By Chuck Strouse
By Scott Fishman
By Terrence McCoy
By Ryan Yousefi
By Ciara LaVelle, Kat Bein, Carolina Del Busto, and Liz Tracy
By Pepe Billete
By Ryan Yousefi
By Kyle Swenson
Heroin. Be the death of me.
Heroin. It's my wife and it's my life.
Because a mainer to my veins leads to a center in my head, and then I'm better off than dead.
Lou Reed's raspy voice rises from David's stereo. While in rehab, he listened to that notorious 1967 song over and over again in an effort to stifle his urge to get high. But the tune reminded him too much of the early days in his relationship with heroin, when his pharmacological love affair was young and innocent and sweet, and he believed he could walk away if things got too messy or complicated.
David first tried heroin in the early Nineties, hoping it would lead him to an intellectual precipice, to the dark side of Margaritaville. He had experimented with other drugs -- marijuana, acid, Ecstasy, cocaine -- fervently believing they were opening the doors of perception, intensifying his aesthetics. His was a personal trip, a spiritual journey, an intimate exploration of self, not a textbook progression from stoner to cokehead to junkie, and certainly not some Pavlovian response to a cartel-inspired marketing campaign -- or so he believes and will assert with conviction.
"You start out doing perception-enhancing drugs like acid and Ecstasy," David explains. "But once we've developed our senses and we've created the ability to love at a fucking high range like you can't imagine, and we've learned to really, really appreciate detail and beauty, we now also have the ability to unfortunately see the pain and horrors that we never really noticed before. And you fall into a certain amount of pain. And heroin is calling you."
Two friends -- young, female, and beautiful -- have gathered around David as he speaks. They nod sympathetically. The waterfront apartment, located in one of Miami's most exclusive condominiums, is filled with antiques, paintings, and tapestries.
A gilded French candelabra adds an air of decadence. Lou Reed'sVelvet Underground gives way to ethereal organ music as two men arrive and head for David's bedroom at the back of the apartment. He continues his story without acknowledging them.
"Do you want to the know real, honest, truthful reason I got into heroin?" he says, hesitating with embarrassment. "The physical reason I got into it was honestly to enhance sex." For a year he would snort a touch of heroin before making love. The act was so subtle that many of his girlfriends didn't realize what he was doing. Just a dozen or so grains spilled into a small silver spoon.
By repressing feelings of self-consciousness, heroin also eased David's anxiety during work. He stopped feeling stupid and gawky. He was no longer worried about what people thought of him. And carelessly, he began to violate the rules he had set for himself to prevent addiction. Instead of once per week, he would use smack three times. He would do it on successive days.
Then it happened. He met a girl on a Friday. He snorted some heroin. They made love. "Saturday you're with the same person, and you know you can't do it [heroin] the next day. But since you're on your down day, you're not only not able to have sex like you normally do. You're even worse because you're on your down day. In other words, you probably won't be able to have sex for more than, honestly, ten seconds. She's like, 'What's wrong?' And you humiliate yourself. So you go into the bathroom and you do just one little baby line. Like that." He holds up his fingers, centimeters apart. "It's not going to kill you." That weekend he used heroin every day.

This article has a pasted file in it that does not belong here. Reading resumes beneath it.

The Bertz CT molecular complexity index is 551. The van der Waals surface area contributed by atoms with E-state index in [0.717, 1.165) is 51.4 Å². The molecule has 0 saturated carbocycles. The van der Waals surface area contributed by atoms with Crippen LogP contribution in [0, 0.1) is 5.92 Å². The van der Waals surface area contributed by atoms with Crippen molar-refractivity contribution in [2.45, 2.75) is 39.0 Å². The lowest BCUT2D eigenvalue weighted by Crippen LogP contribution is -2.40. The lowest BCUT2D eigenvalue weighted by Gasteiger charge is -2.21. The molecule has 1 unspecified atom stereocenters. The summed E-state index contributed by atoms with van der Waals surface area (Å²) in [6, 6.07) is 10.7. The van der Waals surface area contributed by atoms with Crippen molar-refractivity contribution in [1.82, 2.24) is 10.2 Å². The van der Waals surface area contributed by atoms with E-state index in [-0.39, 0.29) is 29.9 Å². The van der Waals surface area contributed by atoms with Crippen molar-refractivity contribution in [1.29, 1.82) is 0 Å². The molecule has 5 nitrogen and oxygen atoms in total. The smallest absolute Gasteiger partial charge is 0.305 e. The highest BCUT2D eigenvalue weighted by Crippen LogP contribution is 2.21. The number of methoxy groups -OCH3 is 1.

When he woke up on Monday, his eyes were watering, his nose was running, and his hands shook -- all classic symptoms he recognized as heroin withdrawal. "I was addicted that day," David admits. He had a business meeting scheduled that morning and he didn't want to arrive doped up, but he decided to bring along an emergency supply just in case. Halfway through the meeting, he began to tremble and his eyes began to tear. "People are looking at me like, 'Are you crazy?' I had to literally excuse myself and go into the bathroom and do a millimeter of heroin just to be normal." Once he realized he was addicted, his habit seemed to take on a life of its own, and expanded until he was spending $8000 each month on heroin.
At this point David pauses, excuses himself, and disappears into his bedroom. Forty-five minutes later he and the two male visitors return to the living room. One of them, Frank, is a nationally known actor also addicted to heroin. The other, though not introduced as such, appears to be the long-awaited dealer. Frank sits down. Like David, he says this will be his last night using the drug. He started snorting six years ago in part to calm nerves badly jangled by cocaine abuse. "I was really in the phase -- like the song says -- 'I want a new drug,'" Frank explains. For years heroin barely interfered with his work. Then last winter he lost control. He began to nod out, to fall asleep in the middle of conversations. Heroin began to affect his ability to act. This past January he left California and entered a drug treatment program. "I left under the worse possible circumstances," he says. "No car. Being evicted by the landlord. Me, a guy who's in the movies. A supposedly responsible, dependable person." Tonight is the first time he's lapsed. And, he claims, it will be the last.